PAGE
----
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My honey frame de-capper saves time n easy to use


#1



I have been asked by a few how my frame comb de-capper has worked out. I have used it for more than 3 months. A commercially available plastic box used as honey and wax catcher that I bought from a hardware store for $15. The floating rollers were made at my local Men’s Shed of Aluminum. The tension rubbers were bought from EBay. The white plastic roller mount is food grade plastic but the honey can’t come in contact with it.The timber frame and legs are made of hardwood, but any wood that is clean can do the job.
To de-cap a full size Langstroth frame is just a matter of pushing the frame fully into the de-capper to the top bar and removing it, that takes about 10 seconds per frame including an inspection that is done right, and so fat a second time through has not been needed. Then it is a matter of transferring the frame to the extractor.
No heat is involved at any time so the honey I sell is “Unheated, Pure and Raw”.
Anyone wanting to make their own I am happy to supply details by email, the all up cost for me to make it was under $270.
Regards


#2

Yes please Peter, my email is
How long did the lathe work take as I will have to,pay to get that done
Thanks Peter
Regards Brian


#3

Excellent work. I would love to see a video of it in operation.


#4

I am flat out extracting frames at the moment and probably for a week. Unfortunately I have only used my DSLR camera for stills so I will spend the time to figure out how the video side works and I will set it up on a tripod.
Old age doesn’t come on its own, it brings friends like the shakes, forgetfulness and the slow shoe shuffle and I was in the line up for all three. Not to worry I will put a reminder in my computer but it may be later next week when I post.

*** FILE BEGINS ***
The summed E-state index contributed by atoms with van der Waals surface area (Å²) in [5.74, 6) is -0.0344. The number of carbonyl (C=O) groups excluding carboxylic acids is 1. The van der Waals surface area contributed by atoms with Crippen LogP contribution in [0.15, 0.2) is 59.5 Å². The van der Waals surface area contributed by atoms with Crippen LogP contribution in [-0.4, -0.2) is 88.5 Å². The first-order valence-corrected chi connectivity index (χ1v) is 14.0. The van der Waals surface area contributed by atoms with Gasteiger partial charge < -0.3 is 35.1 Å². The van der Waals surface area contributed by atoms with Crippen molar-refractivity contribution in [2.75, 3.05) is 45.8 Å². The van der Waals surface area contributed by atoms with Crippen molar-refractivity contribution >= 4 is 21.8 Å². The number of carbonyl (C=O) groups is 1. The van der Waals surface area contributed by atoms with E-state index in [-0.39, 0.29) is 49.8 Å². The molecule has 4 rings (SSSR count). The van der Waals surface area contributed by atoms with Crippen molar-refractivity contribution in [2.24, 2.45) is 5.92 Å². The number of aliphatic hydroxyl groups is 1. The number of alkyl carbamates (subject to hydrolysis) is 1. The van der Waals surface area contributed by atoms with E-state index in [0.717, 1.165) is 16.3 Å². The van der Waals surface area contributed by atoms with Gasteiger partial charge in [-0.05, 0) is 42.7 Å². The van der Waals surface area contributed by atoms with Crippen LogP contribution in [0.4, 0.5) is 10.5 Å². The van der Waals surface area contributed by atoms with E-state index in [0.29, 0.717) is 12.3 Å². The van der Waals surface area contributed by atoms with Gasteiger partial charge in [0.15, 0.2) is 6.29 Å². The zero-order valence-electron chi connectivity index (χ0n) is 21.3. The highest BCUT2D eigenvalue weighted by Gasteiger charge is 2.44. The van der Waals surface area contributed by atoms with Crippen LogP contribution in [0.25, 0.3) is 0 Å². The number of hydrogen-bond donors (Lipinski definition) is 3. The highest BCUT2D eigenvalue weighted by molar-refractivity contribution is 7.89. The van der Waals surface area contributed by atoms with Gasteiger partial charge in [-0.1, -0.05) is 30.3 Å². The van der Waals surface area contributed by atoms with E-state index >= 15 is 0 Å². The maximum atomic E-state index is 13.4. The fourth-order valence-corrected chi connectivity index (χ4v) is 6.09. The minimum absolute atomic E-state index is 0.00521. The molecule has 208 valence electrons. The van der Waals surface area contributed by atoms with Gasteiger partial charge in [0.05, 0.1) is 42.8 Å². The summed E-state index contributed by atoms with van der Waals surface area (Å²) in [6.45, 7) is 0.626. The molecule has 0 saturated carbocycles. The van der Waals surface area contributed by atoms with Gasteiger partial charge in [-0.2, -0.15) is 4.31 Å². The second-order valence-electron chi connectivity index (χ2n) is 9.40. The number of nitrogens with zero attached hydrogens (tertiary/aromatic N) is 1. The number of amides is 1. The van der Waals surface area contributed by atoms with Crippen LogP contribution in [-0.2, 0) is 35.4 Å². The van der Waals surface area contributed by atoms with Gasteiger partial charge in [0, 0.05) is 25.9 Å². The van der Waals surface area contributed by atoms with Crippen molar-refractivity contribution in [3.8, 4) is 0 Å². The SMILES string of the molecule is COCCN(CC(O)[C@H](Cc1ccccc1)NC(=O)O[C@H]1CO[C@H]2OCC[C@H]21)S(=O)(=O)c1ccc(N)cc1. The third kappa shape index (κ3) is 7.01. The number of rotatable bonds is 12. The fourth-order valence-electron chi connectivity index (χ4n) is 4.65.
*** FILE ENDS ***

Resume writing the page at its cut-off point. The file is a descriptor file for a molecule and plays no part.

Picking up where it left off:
I began doing splits in July and still at it, Been extracting since August 1st and seem to be in a 2 week cycle of 8 frames capped and sealed for each hive. The Flow Hives are on 5 week cycles but for a bigger yield.
I guess you in about the same situation down there?
Cheers Gary


#5

No pressure just liked the engineering, the flow is starting to come now but interestingly not as much activity as the same time last year. Temperatures a little lower the last few weeks and very dry. A lot of those storms keep missing us in Cooparoo but hit us where I work at Yatala. No splits just yet but we are about to split a few native bee hives as they are really strong.
One thing about bee keeping it keeps you fit.


#6

I am getting rain about every 3 days between 10 to 20mm and days 25 to 30c at my apiary.

So very true Gary, I am lifting supers that I couldn’t have done before, it is very pleasing exercise, sure beats going to a gym. :grin:


#7

might it be possible to make it without a lathe using washers with spacers (smaller washers?) inbetween- all held onto a threaded rod with bolts at each end? Thinking about that: it Might end up being more work… :wink:


#8

Hey Jack, I am sure it would be a bigger problem to make it up with washers on a threaded bolt, it would have to be made of 316 grade stainless steel to that after the rollers were used they would not rust after washing down. The cost of stainless steel is so much higher than aluminum it would be more expensive; but a good thought anyway.